1.Establish Strong Company Management Systems
We have established a management system for complying with the conflict minerals legislation by:
adopting and publishing on our website a company policy that is consistent with the OECD Guidance;
structuring internal management to support supply chain due diligence;
establishing a system of controls and transparency over the mineral supply chain through the use of the RMI Reporting Template;
engaging with potentially affected suppliers, encouraging them to provide responses at the product level;
including 3TG responses in new or amended supplier agreements; and
in the event of a merger or acquisition, identifying new products that contain 3TG, and implementing our policy and procedures with respect to newly acquired suppliers.

2.Identify and Assess Risk in the Supply Chain
Pursuant to the OECD Guidance, downstream companies such as NuVasive should, with help from their first tier suppliers, identify smelters and refiners in the supply chain. First tier suppliers identified to be in scope were requested by us to provide information on 3TG in their supply chain through completing and submitting the RMI Reporting Template for certain areas of concern as outlined in the OECD Guidance. Upon receipt of the template or other relevant information from a supplier, we evaluate responses for plausibility, completion, and predetermined red flags. To the extent that a completed template or other relevant information was not provided by a supplier, we follow up when necessary.
3.    Design and Implement a Strategy to Respond to Identified Risks
In order to assure ongoing compliance with the conflict minerals legislation, we continuously work to improve our due diligence processes with respect to 3TG, mainly focusing on the quality of data received from suppliers surveyed. This includes communication and collaboration with suppliers for purposes of improving the response rate of surveyed suppliers and improving the reliability and quality of the information provided.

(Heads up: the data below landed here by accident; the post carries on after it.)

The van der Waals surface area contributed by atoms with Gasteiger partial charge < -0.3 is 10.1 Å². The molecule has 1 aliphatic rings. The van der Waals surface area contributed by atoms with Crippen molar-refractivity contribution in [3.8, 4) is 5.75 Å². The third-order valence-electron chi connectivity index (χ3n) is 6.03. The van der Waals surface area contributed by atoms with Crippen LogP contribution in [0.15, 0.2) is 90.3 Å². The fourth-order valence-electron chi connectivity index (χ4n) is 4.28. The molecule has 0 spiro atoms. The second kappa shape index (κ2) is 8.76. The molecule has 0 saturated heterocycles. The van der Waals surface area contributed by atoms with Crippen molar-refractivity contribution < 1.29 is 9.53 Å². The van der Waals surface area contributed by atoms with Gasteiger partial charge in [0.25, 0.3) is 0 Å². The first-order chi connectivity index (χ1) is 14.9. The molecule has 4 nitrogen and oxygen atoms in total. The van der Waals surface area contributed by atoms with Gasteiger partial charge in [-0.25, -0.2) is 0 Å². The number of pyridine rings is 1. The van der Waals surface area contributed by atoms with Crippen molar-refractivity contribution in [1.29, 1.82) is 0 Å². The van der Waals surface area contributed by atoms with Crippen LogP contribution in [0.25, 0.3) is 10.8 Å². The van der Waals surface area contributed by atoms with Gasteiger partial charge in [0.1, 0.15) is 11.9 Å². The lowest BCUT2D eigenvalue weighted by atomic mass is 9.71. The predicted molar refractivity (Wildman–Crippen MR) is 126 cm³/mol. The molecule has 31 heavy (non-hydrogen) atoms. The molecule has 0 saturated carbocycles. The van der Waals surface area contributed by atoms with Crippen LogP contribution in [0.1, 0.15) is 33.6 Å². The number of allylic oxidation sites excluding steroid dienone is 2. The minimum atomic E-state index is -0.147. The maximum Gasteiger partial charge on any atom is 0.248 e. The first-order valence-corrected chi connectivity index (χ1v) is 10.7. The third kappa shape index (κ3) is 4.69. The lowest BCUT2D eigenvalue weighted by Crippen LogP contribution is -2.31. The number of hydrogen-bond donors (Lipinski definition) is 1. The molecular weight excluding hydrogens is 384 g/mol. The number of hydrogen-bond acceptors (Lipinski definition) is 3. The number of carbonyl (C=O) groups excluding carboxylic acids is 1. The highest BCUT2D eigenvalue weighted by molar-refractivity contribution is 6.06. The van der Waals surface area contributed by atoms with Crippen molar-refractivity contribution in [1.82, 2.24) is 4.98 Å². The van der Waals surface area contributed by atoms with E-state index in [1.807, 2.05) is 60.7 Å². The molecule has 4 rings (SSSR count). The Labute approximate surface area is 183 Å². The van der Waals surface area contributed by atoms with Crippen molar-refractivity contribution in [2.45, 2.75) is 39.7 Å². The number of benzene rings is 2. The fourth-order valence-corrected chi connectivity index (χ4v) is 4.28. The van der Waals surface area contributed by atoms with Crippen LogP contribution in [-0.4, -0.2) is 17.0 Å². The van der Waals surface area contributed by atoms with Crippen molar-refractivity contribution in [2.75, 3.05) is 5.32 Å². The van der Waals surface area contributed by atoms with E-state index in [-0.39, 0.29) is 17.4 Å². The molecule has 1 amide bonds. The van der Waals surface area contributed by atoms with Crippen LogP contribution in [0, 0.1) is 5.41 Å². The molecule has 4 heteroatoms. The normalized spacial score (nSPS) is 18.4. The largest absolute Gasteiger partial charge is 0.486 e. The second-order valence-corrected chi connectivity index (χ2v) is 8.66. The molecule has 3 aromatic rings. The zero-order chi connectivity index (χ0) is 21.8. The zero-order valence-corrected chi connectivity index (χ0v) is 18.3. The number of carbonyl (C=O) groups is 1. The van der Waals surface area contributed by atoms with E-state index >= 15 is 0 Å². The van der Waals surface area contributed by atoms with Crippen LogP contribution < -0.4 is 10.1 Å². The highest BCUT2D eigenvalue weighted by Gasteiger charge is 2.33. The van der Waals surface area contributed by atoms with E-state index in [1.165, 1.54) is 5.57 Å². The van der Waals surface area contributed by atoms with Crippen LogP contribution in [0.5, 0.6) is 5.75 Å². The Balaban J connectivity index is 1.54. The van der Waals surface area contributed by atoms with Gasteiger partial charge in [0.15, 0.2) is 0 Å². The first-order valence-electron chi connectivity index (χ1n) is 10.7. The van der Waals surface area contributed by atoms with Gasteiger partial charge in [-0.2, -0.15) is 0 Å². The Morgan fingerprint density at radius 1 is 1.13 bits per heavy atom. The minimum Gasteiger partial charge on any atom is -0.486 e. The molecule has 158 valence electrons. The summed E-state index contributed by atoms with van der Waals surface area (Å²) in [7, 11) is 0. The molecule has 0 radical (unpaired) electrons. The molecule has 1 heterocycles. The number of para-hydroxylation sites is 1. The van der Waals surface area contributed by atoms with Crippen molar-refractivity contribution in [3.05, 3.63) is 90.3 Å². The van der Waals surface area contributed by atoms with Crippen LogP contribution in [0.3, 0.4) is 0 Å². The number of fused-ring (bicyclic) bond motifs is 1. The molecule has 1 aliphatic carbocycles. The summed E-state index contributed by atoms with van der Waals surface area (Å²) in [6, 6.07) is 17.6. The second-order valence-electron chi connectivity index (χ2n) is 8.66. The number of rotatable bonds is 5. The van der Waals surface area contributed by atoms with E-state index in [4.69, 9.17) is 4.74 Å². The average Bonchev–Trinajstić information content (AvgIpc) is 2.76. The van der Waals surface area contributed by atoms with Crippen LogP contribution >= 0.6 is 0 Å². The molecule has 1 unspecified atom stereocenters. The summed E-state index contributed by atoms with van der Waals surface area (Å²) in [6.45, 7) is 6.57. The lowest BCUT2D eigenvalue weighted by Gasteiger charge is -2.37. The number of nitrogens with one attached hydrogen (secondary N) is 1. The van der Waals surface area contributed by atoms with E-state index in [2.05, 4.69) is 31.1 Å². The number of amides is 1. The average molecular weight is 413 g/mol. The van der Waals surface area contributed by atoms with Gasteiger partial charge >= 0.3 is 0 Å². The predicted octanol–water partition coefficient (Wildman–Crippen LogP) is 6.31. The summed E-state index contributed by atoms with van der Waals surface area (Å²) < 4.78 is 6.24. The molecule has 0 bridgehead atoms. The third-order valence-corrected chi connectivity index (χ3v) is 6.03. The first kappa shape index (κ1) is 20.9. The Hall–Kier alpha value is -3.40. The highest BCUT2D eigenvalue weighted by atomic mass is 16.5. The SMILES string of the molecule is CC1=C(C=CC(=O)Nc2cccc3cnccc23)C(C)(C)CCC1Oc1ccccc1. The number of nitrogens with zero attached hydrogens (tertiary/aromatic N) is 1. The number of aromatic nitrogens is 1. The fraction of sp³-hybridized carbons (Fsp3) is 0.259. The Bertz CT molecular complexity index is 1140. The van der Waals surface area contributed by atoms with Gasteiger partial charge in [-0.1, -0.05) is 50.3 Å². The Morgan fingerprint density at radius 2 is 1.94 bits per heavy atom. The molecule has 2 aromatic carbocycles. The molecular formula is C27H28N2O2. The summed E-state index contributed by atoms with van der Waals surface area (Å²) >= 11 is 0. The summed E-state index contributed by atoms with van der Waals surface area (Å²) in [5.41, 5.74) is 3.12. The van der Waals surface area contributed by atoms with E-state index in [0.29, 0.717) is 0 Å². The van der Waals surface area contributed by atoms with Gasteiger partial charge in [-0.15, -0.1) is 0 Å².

4.    Carry out Independent Third-Party Audit of Smelters/Refiners’ Due Diligence Practices 
NuVasive is a downstream consumer of 3TG and is generally many steps removed from smelters and refiners who provide minerals and ores. We do not purchase 3TG from smelters or refiners, and do not, to the best of our knowledge, directly purchase from any of the Covered Countries. Therefore, as contemplated by the OECD Guidance for downstream companies, we did not perform direct audits of smelters and refiners within the supply chain.
We require a supplier, when deemed necessary, to provide reasonable proof of the due diligence performed by that supplier to support the country of origin certification provided by the supplier to NuVasive. Additionally, we require that all suppliers agree to cooperate with us in connection with any further due diligence that we choose to perform with respect to country of origin inquiries.
5.    Report on Supply Chain Due Diligence
We publicly report on our supply chain due diligence by filing a Form SD with the SEC annually for the preceding calendar year.

Results of Due Diligence
Survey results
As described above, we actively survey our supply chain and review the responses against criteria developed to determine whether further engagement is required. These criteria include: untimely responses, incomplete responses and inconsistencies within the data reported in the RMI Reporting Template.
As of the filing date, we received responses from a majority of our suppliers for the Reporting Period. For those that responded, there was no evidence of sourcing of 3TG from Covered Countries. For those that did not respond, we will continue to work with those suppliers to fully understand the nature of the non-response and whether indicators exist of sourcing materials from a Covered Country.
Efforts to determine mine or location of origin
Given that we do not have established relationships with the ultimate smelters and refiners from which the 3TG in our products is sourced, we have determined that requesting our suppliers to complete the RMI Reporting Template represents our good faith effort to determine the mines or locations of origin of 3TG in our supply chain.
Smelters and refiners